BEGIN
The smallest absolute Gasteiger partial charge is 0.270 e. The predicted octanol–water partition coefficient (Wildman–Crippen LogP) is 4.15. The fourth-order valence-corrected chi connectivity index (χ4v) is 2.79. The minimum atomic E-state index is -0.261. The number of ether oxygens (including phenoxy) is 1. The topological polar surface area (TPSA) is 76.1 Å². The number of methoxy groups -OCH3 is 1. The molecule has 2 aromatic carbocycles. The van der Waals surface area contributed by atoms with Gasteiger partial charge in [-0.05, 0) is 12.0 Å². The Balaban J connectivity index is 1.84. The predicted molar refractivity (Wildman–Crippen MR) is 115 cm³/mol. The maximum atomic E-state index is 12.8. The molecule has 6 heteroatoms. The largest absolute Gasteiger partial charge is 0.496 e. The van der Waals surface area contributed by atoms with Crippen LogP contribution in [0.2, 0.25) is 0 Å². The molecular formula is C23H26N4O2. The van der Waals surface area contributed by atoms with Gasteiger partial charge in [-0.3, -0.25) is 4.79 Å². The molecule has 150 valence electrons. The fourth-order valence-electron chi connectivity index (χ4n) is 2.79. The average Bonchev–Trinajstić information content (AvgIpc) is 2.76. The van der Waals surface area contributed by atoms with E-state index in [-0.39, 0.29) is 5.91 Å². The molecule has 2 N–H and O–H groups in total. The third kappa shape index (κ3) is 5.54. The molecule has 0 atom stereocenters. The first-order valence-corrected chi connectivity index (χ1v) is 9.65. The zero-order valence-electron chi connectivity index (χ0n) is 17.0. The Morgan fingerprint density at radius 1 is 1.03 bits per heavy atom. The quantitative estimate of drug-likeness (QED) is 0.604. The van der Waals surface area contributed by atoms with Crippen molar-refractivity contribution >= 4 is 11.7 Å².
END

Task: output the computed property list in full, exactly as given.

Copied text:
The smallest absolute Gasteiger partial charge is 0.270 e. The predicted octanol–water partition coefficient (Wildman–Crippen LogP) is 4.15. The fourth-order valence-corrected chi connectivity index (χ4v) is 2.79. The minimum atomic E-state index is -0.261. The number of ether oxygens (including phenoxy) is 1. The topological polar surface area (TPSA) is 76.1 Å². The number of methoxy groups -OCH3 is 1. The molecule has 2 aromatic carbocycles. The van der Waals surface area contributed by atoms with Gasteiger partial charge in [-0.05, 0) is 12.0 Å². The Balaban J connectivity index is 1.84. The predicted molar refractivity (Wildman–Crippen MR) is 115 cm³/mol. The maximum atomic E-state index is 12.8. The molecule has 6 heteroatoms. The largest absolute Gasteiger partial charge is 0.496 e. The van der Waals surface area contributed by atoms with Crippen LogP contribution in [0.2, 0.25) is 0 Å². The molecular formula is C23H26N4O2. The van der Waals surface area contributed by atoms with Gasteiger partial charge in [-0.3, -0.25) is 4.79 Å². The molecule has 150 valence electrons. The fourth-order valence-electron chi connectivity index (χ4n) is 2.79. The average Bonchev–Trinajstić information content (AvgIpc) is 2.76. The van der Waals surface area contributed by atoms with E-state index in [-0.39, 0.29) is 5.91 Å². The molecule has 2 N–H and O–H groups in total. The third kappa shape index (κ3) is 5.54. The molecule has 0 atom stereocenters. The first-order valence-corrected chi connectivity index (χ1v) is 9.65. The zero-order valence-electron chi connectivity index (χ0n) is 17.0. The Morgan fingerprint density at radius 1 is 1.03 bits per heavy atom. The quantitative estimate of drug-likeness (QED) is 0.604. The van der Waals surface area contributed by atoms with Crippen molar-refractivity contribution >= 4 is 11.7 Å².